Economy in Japan

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Economy—overview: Government-industry cooperation a strong work ethic mastery of high technology and a comparatively small defense allocation (roughly 1% of GDP) have helped Japan advance with extraordinary rapidity to the rank of second most powerful economy in the world. One notable characteristic of the economy is the working together of manufacturers suppliers and distributors in closely knit groups called keiretsu. A second basic feature has been the guarantee of lifetime employment for a substantial portion of the urban labor force; this guarantee is eroding. Industry the most important sector of the economy is heavily dependent on imported raw materials and fuels. The much smaller agricultural sector is highly subsidized and protected with crop yields among the highest in the world. Usually self-sufficient in rice Japan must import about 50% of its requirements of other grain and fodder crops. Japan maintains one of the world's largest fishing fleets and accounts for nearly 15% of the global catch. For three decades overall real economic growth had been spectacular: a 10% average in the 1960s a 5% average in the 1970s and a 4% average in the 1980s. Growth slowed markedly in 1992-95 largely because of the aftereffects of overinvestment during the late 1980s and contractionary domestic policies intended to wring speculative excesses from the stock and real estate markets. Growth picked up to 3.9% in 1996 largely a reflection of stimulative fiscal and monetary policies as well as low rates of inflation. But in 1997 growth fell back to 1%. As a result of the expansionary fiscal policies and declining tax revenues due to the recession Japan has one of the largest budget deficits as a percent of GDP among the industrialized countries. The crowding of habitable land area and the aging of the population are two other major long-run problems.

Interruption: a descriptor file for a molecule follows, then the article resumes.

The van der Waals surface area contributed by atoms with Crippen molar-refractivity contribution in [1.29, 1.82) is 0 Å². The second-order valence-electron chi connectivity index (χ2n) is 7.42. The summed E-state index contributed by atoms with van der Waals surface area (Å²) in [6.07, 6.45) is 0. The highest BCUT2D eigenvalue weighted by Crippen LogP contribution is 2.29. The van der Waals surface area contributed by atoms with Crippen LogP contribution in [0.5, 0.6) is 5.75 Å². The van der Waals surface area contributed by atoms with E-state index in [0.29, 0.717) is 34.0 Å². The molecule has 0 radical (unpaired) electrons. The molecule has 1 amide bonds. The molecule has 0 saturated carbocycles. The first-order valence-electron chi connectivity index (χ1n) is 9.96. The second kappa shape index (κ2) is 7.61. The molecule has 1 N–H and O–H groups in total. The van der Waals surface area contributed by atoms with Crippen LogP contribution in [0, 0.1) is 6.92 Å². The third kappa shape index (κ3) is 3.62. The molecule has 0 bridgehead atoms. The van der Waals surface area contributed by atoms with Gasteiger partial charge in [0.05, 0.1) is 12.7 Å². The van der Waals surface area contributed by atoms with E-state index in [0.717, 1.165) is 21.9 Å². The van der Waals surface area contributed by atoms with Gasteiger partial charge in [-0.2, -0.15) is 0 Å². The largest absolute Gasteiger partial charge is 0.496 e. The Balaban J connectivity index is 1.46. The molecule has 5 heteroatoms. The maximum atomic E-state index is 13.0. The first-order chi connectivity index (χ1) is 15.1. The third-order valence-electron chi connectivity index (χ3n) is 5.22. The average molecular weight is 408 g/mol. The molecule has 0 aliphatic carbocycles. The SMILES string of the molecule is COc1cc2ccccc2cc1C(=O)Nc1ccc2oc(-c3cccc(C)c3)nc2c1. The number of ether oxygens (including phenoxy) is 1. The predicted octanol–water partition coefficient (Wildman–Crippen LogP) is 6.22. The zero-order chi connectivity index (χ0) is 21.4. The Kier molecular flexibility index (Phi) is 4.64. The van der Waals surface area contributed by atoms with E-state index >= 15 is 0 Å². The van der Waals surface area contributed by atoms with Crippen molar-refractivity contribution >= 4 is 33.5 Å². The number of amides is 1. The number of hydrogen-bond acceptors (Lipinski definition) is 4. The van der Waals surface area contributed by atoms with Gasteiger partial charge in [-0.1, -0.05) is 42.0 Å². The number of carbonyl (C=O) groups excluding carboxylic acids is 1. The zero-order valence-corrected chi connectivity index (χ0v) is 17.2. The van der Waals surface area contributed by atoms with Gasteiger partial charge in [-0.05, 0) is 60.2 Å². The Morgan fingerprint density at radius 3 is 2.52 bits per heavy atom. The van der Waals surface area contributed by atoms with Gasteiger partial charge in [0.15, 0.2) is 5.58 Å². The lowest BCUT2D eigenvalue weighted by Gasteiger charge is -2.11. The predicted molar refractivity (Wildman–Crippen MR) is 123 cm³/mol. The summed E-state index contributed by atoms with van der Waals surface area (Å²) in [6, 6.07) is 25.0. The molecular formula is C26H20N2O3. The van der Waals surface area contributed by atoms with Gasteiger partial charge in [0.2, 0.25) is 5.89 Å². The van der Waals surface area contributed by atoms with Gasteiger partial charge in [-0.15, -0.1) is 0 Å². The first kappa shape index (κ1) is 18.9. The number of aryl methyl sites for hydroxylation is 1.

GDP: purchasing power parity—$3.08 trillion (1997 est.)

GDP—real growth rate: 0.9% (1997 est.)

GDP—per capita: purchasing power parity—$24 500 (1997 est.)

GDP—composition by sector:

agriculture: 2%

industry: 41.5%

services: 56.5% (1995)

Inflation rate—consumer price index: 1.7% (1997)

Labor force:

total: 67.23 million (March 1997)

by occupation: trade and services 50% manufacturing mining and construction 33% utilities and communication 7% agriculture forestry and fishing 6% government 3% (1994)

Unemployment rate: 3.4% (1997)


revenues: $497 billion

expenditures: $621 billion including capital expenditures (public works only) of about $72 billion (FY98/99 est.)

Industries: among world's largest and technologically advanced producers of steel and nonferrous metallurgy heavy electrical equipment construction and mining equipment motor vehicles and parts electronic and telecommunication equipment machine tools automated production systems locomotives and railroad rolling stock ships chemicals; textiles processed foods


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